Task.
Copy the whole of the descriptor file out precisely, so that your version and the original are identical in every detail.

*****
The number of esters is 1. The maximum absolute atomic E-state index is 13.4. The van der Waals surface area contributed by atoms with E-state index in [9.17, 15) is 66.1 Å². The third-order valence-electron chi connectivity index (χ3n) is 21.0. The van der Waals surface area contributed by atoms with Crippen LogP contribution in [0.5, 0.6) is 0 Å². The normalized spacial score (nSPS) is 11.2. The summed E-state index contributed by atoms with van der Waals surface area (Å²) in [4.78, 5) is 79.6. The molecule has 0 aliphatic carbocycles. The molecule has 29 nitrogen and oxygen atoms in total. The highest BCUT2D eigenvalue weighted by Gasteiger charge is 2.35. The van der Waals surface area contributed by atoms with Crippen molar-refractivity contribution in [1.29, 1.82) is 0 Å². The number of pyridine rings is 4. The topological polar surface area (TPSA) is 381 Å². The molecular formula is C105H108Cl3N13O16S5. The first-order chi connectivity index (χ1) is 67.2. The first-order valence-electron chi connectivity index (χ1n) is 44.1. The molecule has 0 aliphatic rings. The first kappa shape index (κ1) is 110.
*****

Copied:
The number of esters is 1. The maximum absolute atomic E-state index is 13.4. The van der Waals surface area contributed by atoms with E-state index in [9.17, 15) is 66.1 Å². The third-order valence-electron chi connectivity index (χ3n) is 21.0. The van der Waals surface area contributed by atoms with Crippen LogP contribution in [0.5, 0.6) is 0 Å². The normalized spacial score (nSPS) is 11.2. The summed E-state index contributed by atoms with van der Waals surface area (Å²) in [4.78, 5) is 79.6. The molecule has 0 aliphatic carbocycles. The molecule has 29 nitrogen and oxygen atoms in total. The highest BCUT2D eigenvalue weighted by Gasteiger charge is 2.35. The van der Waals surface area contributed by atoms with Crippen molar-refractivity contribution in [1.29, 1.82) is 0 Å². The number of pyridine rings is 4. The topological polar surface area (TPSA) is 381 Å². The molecular formula is C105H108Cl3N13O16S5. The first-order chi connectivity index (χ1) is 67.2. The first-order valence-electron chi connectivity index (χ1n) is 44.1. The molecule has 0 aliphatic rings. The first kappa shape index (κ1) is 110.